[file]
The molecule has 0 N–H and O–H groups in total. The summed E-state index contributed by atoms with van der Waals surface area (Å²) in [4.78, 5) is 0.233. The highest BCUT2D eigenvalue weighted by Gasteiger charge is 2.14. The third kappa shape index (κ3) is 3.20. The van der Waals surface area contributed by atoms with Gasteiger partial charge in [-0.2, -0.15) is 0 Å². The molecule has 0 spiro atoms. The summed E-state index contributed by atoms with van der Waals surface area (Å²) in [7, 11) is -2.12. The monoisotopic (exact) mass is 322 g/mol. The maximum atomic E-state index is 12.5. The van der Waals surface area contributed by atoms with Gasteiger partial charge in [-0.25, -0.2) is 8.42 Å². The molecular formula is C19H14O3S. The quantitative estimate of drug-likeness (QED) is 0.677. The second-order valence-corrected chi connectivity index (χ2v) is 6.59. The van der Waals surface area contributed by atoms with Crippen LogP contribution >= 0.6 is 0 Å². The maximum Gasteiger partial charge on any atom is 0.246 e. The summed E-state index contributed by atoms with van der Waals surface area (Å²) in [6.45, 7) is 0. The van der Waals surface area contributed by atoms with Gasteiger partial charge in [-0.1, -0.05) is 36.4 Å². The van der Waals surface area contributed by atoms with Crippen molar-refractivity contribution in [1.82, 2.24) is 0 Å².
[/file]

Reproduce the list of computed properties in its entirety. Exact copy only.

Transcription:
The molecule has 0 N–H and O–H groups in total. The summed E-state index contributed by atoms with van der Waals surface area (Å²) in [4.78, 5) is 0.233. The highest BCUT2D eigenvalue weighted by Gasteiger charge is 2.14. The third kappa shape index (κ3) is 3.20. The van der Waals surface area contributed by atoms with Gasteiger partial charge in [-0.2, -0.15) is 0 Å². The molecule has 0 spiro atoms. The summed E-state index contributed by atoms with van der Waals surface area (Å²) in [7, 11) is -2.12. The monoisotopic (exact) mass is 322 g/mol. The maximum atomic E-state index is 12.5. The van der Waals surface area contributed by atoms with Gasteiger partial charge in [-0.25, -0.2) is 8.42 Å². The molecular formula is C19H14O3S. The quantitative estimate of drug-likeness (QED) is 0.677. The second-order valence-corrected chi connectivity index (χ2v) is 6.59. The van der Waals surface area contributed by atoms with Crippen LogP contribution >= 0.6 is 0 Å². The maximum Gasteiger partial charge on any atom is 0.246 e. The summed E-state index contributed by atoms with van der Waals surface area (Å²) in [6.45, 7) is 0. The van der Waals surface area contributed by atoms with Gasteiger partial charge in [-0.1, -0.05) is 36.4 Å². The van der Waals surface area contributed by atoms with Crippen molar-refractivity contribution in [1.82, 2.24) is 0 Å².